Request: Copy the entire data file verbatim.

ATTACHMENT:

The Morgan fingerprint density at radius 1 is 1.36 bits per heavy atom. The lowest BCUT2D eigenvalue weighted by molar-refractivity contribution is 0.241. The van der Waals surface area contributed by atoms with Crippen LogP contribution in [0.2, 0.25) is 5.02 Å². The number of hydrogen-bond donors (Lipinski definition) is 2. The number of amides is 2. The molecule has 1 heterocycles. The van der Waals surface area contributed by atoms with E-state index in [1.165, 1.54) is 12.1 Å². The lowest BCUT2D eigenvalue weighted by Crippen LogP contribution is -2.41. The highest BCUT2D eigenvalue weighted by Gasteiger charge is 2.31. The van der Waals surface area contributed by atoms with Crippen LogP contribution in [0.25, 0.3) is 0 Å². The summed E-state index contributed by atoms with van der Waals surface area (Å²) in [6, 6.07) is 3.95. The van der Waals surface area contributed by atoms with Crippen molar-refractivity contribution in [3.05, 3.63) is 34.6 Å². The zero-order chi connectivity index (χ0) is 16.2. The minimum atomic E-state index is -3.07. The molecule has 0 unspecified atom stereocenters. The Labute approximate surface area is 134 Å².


The Morgan fingerprint density at radius 1 is 1.36 bits per heavy atom. The lowest BCUT2D eigenvalue weighted by molar-refractivity contribution is 0.241. The van der Waals surface area contributed by atoms with Crippen LogP contribution in [0.2, 0.25) is 5.02 Å². The number of hydrogen-bond donors (Lipinski definition) is 2. The number of amides is 2. The molecule has 1 heterocycles. The van der Waals surface area contributed by atoms with E-state index in [1.165, 1.54) is 12.1 Å². The lowest BCUT2D eigenvalue weighted by Crippen LogP contribution is -2.41. The highest BCUT2D eigenvalue weighted by Gasteiger charge is 2.31. The van der Waals surface area contributed by atoms with Crippen LogP contribution in [0.25, 0.3) is 0 Å². The summed E-state index contributed by atoms with van der Waals surface area (Å²) in [6, 6.07) is 3.95. The van der Waals surface area contributed by atoms with Crippen molar-refractivity contribution in [3.05, 3.63) is 34.6 Å². The zero-order chi connectivity index (χ0) is 16.2. The minimum atomic E-state index is -3.07. The molecule has 0 unspecified atom stereocenters. The Labute approximate surface area is 134 Å².